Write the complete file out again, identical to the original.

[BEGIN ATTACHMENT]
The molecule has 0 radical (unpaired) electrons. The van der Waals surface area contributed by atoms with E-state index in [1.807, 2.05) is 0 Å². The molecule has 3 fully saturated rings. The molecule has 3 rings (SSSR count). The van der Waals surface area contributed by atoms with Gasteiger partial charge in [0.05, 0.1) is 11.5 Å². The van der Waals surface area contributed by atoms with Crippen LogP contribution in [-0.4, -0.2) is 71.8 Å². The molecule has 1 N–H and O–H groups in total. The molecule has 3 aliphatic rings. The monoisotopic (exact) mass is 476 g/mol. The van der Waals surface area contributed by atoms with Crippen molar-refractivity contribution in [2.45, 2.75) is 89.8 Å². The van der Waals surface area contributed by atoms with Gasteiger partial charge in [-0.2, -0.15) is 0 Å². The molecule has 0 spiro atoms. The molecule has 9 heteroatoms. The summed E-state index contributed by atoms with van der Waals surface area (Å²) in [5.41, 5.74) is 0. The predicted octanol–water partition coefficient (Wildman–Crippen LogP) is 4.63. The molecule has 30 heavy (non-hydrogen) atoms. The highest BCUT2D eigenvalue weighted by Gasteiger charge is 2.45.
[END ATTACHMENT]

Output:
The molecule has 0 radical (unpaired) electrons. The van der Waals surface area contributed by atoms with E-state index in [1.807, 2.05) is 0 Å². The molecule has 3 fully saturated rings. The molecule has 3 rings (SSSR count). The van der Waals surface area contributed by atoms with Gasteiger partial charge in [0.05, 0.1) is 11.5 Å². The van der Waals surface area contributed by atoms with Crippen LogP contribution in [-0.4, -0.2) is 71.8 Å². The molecule has 1 N–H and O–H groups in total. The molecule has 3 aliphatic rings. The monoisotopic (exact) mass is 476 g/mol. The van der Waals surface area contributed by atoms with Crippen molar-refractivity contribution in [2.45, 2.75) is 89.8 Å². The van der Waals surface area contributed by atoms with Gasteiger partial charge in [-0.2, -0.15) is 0 Å². The molecule has 0 spiro atoms. The molecule has 9 heteroatoms. The summed E-state index contributed by atoms with van der Waals surface area (Å²) in [5.41, 5.74) is 0. The predicted octanol–water partition coefficient (Wildman–Crippen LogP) is 4.63. The molecule has 30 heavy (non-hydrogen) atoms. The highest BCUT2D eigenvalue weighted by Gasteiger charge is 2.45.